• Danny Psaros, Psaros Projects

Danny Psaros is the Chief Executive Officer of building development company Psaros.

Can you tell me about where you first met Neil?

I met Neil as a cadet architect when he worked for Philip Cox, Etherington, Coulter and Jones. I was working on a design and construct negotiated contract for a house in Riley Road, in Dalkeith. I worked with Neil on that project and he showed some flair early on in his career. He went on to be a Director at Overman & Zuideveld for 10 years. His dealings with me were not just as a project architect but as a Director, design architect and project architect.

My connection with Neil flourished when he moved to Overman and Zuideveld. Neil was involved in quite a few of our Psaros projects as the Project Architect and we worked together on the design of many complexes during that period.

Those projects included Imago 1 comprising 24 apartments and commercial office space in East Perth. It was so successful in design that we decided to do a sister building across the way, called Imago 2 comprising 23 apartments and commercial tenancies. We sold one building off the back of the other and it created a bookend effect in that area, just near the ABC studios.

That project indicated to me that Neil had great potential. You can really see the versatility in his designs. Even in some of the houses that he’s produced, he mixes his materials very well, and that’s a really good sign for an architect. I always like to look at some famous architects like the Frank Lloyd Wrights and Le Corbusier, and how they produce a good product by being so different.

Are there any projects that particularly stand out for you?

The Eric Street apartment building, consisting of four luxury apartments, was designed by Neil and portrayed in a book showcasing 50 of the Best Designed Apartments in the World.

I think Neil certainly put Psaros on the map for that type of luxury product in Cottesloe, which also included a block of three huge apartments on Bindaring Parade. Again, it was a very different design to Eric Street, and it’s a feather in Neil’s cap, because it really shows the versatility that he possesses as an architect.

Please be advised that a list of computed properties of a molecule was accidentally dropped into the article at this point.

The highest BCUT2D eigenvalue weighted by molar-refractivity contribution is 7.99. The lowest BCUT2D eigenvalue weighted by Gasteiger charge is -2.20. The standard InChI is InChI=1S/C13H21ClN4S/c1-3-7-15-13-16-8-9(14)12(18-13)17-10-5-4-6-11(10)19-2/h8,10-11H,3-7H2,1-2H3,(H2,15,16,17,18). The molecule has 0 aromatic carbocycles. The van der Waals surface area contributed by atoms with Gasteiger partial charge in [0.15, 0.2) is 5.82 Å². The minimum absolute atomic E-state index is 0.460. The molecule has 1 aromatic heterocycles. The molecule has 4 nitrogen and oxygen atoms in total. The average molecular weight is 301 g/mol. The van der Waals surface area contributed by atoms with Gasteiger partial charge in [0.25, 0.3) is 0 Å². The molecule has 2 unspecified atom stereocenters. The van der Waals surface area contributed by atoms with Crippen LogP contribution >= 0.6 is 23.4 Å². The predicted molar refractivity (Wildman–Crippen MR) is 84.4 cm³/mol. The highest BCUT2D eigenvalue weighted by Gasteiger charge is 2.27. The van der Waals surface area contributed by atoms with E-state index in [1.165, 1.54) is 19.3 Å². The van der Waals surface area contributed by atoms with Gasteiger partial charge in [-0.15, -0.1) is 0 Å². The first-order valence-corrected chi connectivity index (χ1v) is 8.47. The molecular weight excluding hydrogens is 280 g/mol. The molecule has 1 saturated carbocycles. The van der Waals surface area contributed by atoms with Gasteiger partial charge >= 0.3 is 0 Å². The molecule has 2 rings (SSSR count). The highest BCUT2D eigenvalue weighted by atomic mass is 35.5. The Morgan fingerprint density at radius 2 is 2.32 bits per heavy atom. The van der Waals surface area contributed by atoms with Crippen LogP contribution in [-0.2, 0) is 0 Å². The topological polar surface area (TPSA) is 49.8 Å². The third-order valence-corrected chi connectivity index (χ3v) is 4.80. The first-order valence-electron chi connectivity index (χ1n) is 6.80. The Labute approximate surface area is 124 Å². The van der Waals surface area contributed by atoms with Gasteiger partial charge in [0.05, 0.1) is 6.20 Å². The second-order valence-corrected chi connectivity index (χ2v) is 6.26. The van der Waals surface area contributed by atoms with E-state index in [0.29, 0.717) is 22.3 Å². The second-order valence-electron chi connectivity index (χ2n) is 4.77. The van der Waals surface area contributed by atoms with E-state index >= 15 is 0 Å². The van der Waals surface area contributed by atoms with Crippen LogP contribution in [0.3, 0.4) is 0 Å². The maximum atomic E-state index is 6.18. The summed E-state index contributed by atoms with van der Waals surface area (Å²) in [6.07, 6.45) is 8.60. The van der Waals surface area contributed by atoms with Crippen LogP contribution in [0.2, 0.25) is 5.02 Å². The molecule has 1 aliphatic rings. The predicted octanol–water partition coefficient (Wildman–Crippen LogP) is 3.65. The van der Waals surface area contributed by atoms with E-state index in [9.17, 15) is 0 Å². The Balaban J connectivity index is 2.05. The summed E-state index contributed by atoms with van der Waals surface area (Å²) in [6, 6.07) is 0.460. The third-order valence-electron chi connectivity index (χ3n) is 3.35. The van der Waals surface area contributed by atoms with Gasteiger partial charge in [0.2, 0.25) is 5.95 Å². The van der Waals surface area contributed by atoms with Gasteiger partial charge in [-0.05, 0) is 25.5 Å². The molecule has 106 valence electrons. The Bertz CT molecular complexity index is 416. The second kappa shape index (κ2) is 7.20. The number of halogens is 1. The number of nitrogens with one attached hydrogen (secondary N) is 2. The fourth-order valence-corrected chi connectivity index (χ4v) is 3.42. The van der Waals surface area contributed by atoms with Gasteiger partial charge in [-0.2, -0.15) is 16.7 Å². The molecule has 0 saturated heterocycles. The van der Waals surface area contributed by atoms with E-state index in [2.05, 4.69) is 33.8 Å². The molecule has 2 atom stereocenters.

Do you recommend these apartments to your friends, family, and community?

It’s very difficult to sell something if you don’t believe in it, and I believe in Neil’s designs – I’ve sold apartments to family, friends and acquaintances within the Greek community.

Can you explain to me about working with Neil through the design process?

Neil has a great ability to understand a brief and correlate with what the planning authorities and guidelines require. I think one of the biggest skills that an architect needs to possess in the Perth market is to understand the authorities and what they’re chasing.

If you don’t get it right you can spend a lot of wasted time going through the approval process. You might have to go up before the planning committees three or four times. If someone understands the brief and the feasibility of a project, and then apply their artistic input to make it a pleasing design then that makes it easier.

Neil is adept at listening and then making the buildings look aesthetically pleasing, to work functionally, and have some really good architectural integrity.

The architects have a huge role to play with the planners. We will always go in to bat with planners and traffic managers and waste management, all the things that you actually need to get your approval. It’s a collaborative team effort lead by the architect. You only get one good go at it and you need to listen and listen hard, and get it right because time is money. Neil does get that.

What sort of feedback do you get from the people who live in the apartments Neil has designed?

We have a welcome party for the buyers when we finish a building and we always receive good feedback from the owners. They’re very quick to tell you whether there’s enough storage or what the issues are. Of course, that helps you develop on what you put into your next project. I must report that we’ve got it pretty right so far.

How do you describe Neil to other people who are looking for an architect?

I would describe Neil as a versatile architect who can give you a building that is very different from the last one. I think that’s a very important point.

How do you think Neil is different from other architects?

I think versatility. I love what Neil does with some of these houses that he’s been producing over the last few years. He’s got a really good understanding of nice, linear lines. Sometimes, you can actually see the nautical flavour in some of his housing. It’s exciting because it’s just different.

Would you recommend him and what would be your main reasons for that?

I think Neil’s very easy to work with. He listens. He’s easy to get along with. He’s not confrontational. He doesn’t design buildings for his trophy cabinet. That’s very important for us because we need to have an architect who is actually is cost conscious because our buildings only work for us if they’re profitable. I would definitely have no problems with recommending Neil to other developers or other people wanting to build a house for themselves.

How do you sum up your experience of working with Neil?

I think that Neil grew as an architect very quickly from a cadet, to project architect to starting his own business. I’ve seen him mature as an architect and I think there are even bigger and better things for Neil in the future.